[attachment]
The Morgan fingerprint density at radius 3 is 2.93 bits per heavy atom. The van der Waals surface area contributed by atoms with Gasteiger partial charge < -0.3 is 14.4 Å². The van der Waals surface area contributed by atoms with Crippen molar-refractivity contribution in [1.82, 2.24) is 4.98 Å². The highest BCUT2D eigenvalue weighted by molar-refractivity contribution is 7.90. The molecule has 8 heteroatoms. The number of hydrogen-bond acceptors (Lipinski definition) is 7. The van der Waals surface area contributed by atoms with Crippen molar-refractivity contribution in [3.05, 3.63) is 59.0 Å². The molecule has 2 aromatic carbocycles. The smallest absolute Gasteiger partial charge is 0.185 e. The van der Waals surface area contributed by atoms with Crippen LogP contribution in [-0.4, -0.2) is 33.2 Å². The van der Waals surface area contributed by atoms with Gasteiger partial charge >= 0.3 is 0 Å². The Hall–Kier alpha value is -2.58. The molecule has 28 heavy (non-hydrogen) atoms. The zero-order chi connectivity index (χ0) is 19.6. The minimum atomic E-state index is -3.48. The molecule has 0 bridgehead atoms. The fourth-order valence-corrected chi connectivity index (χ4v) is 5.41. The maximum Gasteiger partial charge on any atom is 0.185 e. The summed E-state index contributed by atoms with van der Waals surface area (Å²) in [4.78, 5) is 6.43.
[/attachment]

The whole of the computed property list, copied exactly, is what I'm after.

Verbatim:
The Morgan fingerprint density at radius 3 is 2.93 bits per heavy atom. The van der Waals surface area contributed by atoms with Gasteiger partial charge < -0.3 is 14.4 Å². The van der Waals surface area contributed by atoms with Crippen molar-refractivity contribution in [1.82, 2.24) is 4.98 Å². The highest BCUT2D eigenvalue weighted by molar-refractivity contribution is 7.90. The molecule has 8 heteroatoms. The number of hydrogen-bond acceptors (Lipinski definition) is 7. The van der Waals surface area contributed by atoms with Crippen molar-refractivity contribution in [3.05, 3.63) is 59.0 Å². The molecule has 2 aromatic carbocycles. The smallest absolute Gasteiger partial charge is 0.185 e. The van der Waals surface area contributed by atoms with Crippen LogP contribution in [-0.4, -0.2) is 33.2 Å². The van der Waals surface area contributed by atoms with Gasteiger partial charge >= 0.3 is 0 Å². The Hall–Kier alpha value is -2.58. The molecule has 28 heavy (non-hydrogen) atoms. The zero-order chi connectivity index (χ0) is 19.6. The minimum atomic E-state index is -3.48. The molecule has 0 bridgehead atoms. The fourth-order valence-corrected chi connectivity index (χ4v) is 5.41. The maximum Gasteiger partial charge on any atom is 0.185 e. The summed E-state index contributed by atoms with van der Waals surface area (Å²) in [4.78, 5) is 6.43.